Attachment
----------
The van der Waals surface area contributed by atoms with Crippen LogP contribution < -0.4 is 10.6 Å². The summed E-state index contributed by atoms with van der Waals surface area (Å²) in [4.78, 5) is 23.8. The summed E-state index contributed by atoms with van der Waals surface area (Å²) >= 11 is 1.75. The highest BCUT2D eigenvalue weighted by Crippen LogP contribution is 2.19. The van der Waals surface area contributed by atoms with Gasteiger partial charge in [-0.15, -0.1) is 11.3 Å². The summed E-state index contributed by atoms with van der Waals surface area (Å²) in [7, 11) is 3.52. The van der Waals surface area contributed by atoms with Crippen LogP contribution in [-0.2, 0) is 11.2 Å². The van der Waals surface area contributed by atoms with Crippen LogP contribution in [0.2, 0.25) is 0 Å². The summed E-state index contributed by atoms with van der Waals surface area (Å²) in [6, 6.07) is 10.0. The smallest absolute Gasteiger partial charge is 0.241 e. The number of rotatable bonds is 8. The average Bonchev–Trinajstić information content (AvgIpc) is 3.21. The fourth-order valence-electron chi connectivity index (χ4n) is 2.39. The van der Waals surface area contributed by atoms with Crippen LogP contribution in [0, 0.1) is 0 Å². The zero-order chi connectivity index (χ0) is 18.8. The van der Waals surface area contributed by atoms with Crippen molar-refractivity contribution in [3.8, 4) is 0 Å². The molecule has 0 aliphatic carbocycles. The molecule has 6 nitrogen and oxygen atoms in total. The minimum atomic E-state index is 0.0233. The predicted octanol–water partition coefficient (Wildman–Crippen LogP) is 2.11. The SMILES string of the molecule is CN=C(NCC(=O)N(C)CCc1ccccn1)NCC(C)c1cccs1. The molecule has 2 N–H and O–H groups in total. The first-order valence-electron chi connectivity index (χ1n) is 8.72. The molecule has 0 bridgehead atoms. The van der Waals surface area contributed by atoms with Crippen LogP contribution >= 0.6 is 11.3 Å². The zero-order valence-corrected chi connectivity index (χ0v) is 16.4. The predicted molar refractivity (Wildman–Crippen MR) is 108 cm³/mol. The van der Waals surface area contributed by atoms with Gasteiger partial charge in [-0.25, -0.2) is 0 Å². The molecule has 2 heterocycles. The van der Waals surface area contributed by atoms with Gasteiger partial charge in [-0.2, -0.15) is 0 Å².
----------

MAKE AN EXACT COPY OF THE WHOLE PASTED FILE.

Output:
The van der Waals surface area contributed by atoms with Crippen LogP contribution < -0.4 is 10.6 Å². The summed E-state index contributed by atoms with van der Waals surface area (Å²) in [4.78, 5) is 23.8. The summed E-state index contributed by atoms with van der Waals surface area (Å²) >= 11 is 1.75. The highest BCUT2D eigenvalue weighted by Crippen LogP contribution is 2.19. The van der Waals surface area contributed by atoms with Gasteiger partial charge in [-0.15, -0.1) is 11.3 Å². The summed E-state index contributed by atoms with van der Waals surface area (Å²) in [7, 11) is 3.52. The van der Waals surface area contributed by atoms with Crippen LogP contribution in [-0.2, 0) is 11.2 Å². The van der Waals surface area contributed by atoms with Crippen LogP contribution in [0.2, 0.25) is 0 Å². The summed E-state index contributed by atoms with van der Waals surface area (Å²) in [6, 6.07) is 10.0. The smallest absolute Gasteiger partial charge is 0.241 e. The number of rotatable bonds is 8. The average Bonchev–Trinajstić information content (AvgIpc) is 3.21. The fourth-order valence-electron chi connectivity index (χ4n) is 2.39. The van der Waals surface area contributed by atoms with Crippen LogP contribution in [0, 0.1) is 0 Å². The zero-order chi connectivity index (χ0) is 18.8. The van der Waals surface area contributed by atoms with Crippen molar-refractivity contribution in [3.8, 4) is 0 Å². The molecule has 0 aliphatic carbocycles. The molecule has 6 nitrogen and oxygen atoms in total. The minimum atomic E-state index is 0.0233. The predicted octanol–water partition coefficient (Wildman–Crippen LogP) is 2.11. The SMILES string of the molecule is CN=C(NCC(=O)N(C)CCc1ccccn1)NCC(C)c1cccs1. The molecule has 2 N–H and O–H groups in total. The first-order valence-electron chi connectivity index (χ1n) is 8.72. The molecule has 0 bridgehead atoms. The van der Waals surface area contributed by atoms with Crippen LogP contribution >= 0.6 is 11.3 Å². The zero-order valence-corrected chi connectivity index (χ0v) is 16.4. The predicted molar refractivity (Wildman–Crippen MR) is 108 cm³/mol. The van der Waals surface area contributed by atoms with Gasteiger partial charge in [-0.25, -0.2) is 0 Å². The molecule has 2 heterocycles. The van der Waals surface area contributed by atoms with Gasteiger partial charge in [-0.2, -0.15) is 0 Å².